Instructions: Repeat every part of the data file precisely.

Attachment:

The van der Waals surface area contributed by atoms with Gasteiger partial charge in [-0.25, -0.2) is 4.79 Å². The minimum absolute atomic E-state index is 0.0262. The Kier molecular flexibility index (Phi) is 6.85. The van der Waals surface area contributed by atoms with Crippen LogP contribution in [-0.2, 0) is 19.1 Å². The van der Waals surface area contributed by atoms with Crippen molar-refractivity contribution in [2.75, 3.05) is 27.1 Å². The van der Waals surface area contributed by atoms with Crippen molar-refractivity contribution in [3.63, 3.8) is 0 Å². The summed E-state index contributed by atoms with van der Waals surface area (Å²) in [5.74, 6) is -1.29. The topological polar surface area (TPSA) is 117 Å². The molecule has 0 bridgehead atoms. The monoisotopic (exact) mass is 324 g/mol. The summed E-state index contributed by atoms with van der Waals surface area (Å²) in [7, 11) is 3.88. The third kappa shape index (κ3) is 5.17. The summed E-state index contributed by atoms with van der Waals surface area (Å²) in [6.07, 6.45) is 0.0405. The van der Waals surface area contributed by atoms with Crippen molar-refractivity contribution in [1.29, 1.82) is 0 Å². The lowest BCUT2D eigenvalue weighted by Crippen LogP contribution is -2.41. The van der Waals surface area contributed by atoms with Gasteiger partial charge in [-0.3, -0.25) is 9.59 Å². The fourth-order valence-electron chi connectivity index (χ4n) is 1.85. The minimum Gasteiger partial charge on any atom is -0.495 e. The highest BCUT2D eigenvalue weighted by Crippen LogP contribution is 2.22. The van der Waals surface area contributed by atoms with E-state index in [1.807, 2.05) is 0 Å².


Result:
The van der Waals surface area contributed by atoms with Gasteiger partial charge in [-0.25, -0.2) is 4.79 Å². The minimum absolute atomic E-state index is 0.0262. The Kier molecular flexibility index (Phi) is 6.85. The van der Waals surface area contributed by atoms with Crippen LogP contribution in [-0.2, 0) is 19.1 Å². The van der Waals surface area contributed by atoms with Crippen molar-refractivity contribution in [2.75, 3.05) is 27.1 Å². The van der Waals surface area contributed by atoms with Crippen molar-refractivity contribution in [3.63, 3.8) is 0 Å². The summed E-state index contributed by atoms with van der Waals surface area (Å²) in [5.74, 6) is -1.29. The topological polar surface area (TPSA) is 117 Å². The molecule has 0 bridgehead atoms. The monoisotopic (exact) mass is 324 g/mol. The summed E-state index contributed by atoms with van der Waals surface area (Å²) in [7, 11) is 3.88. The third kappa shape index (κ3) is 5.17. The summed E-state index contributed by atoms with van der Waals surface area (Å²) in [6.07, 6.45) is 0.0405. The van der Waals surface area contributed by atoms with Crippen molar-refractivity contribution in [1.29, 1.82) is 0 Å². The lowest BCUT2D eigenvalue weighted by Crippen LogP contribution is -2.41. The van der Waals surface area contributed by atoms with Gasteiger partial charge in [-0.3, -0.25) is 9.59 Å². The fourth-order valence-electron chi connectivity index (χ4n) is 1.85. The minimum Gasteiger partial charge on any atom is -0.495 e. The highest BCUT2D eigenvalue weighted by Crippen LogP contribution is 2.22. The van der Waals surface area contributed by atoms with E-state index in [1.807, 2.05) is 0 Å².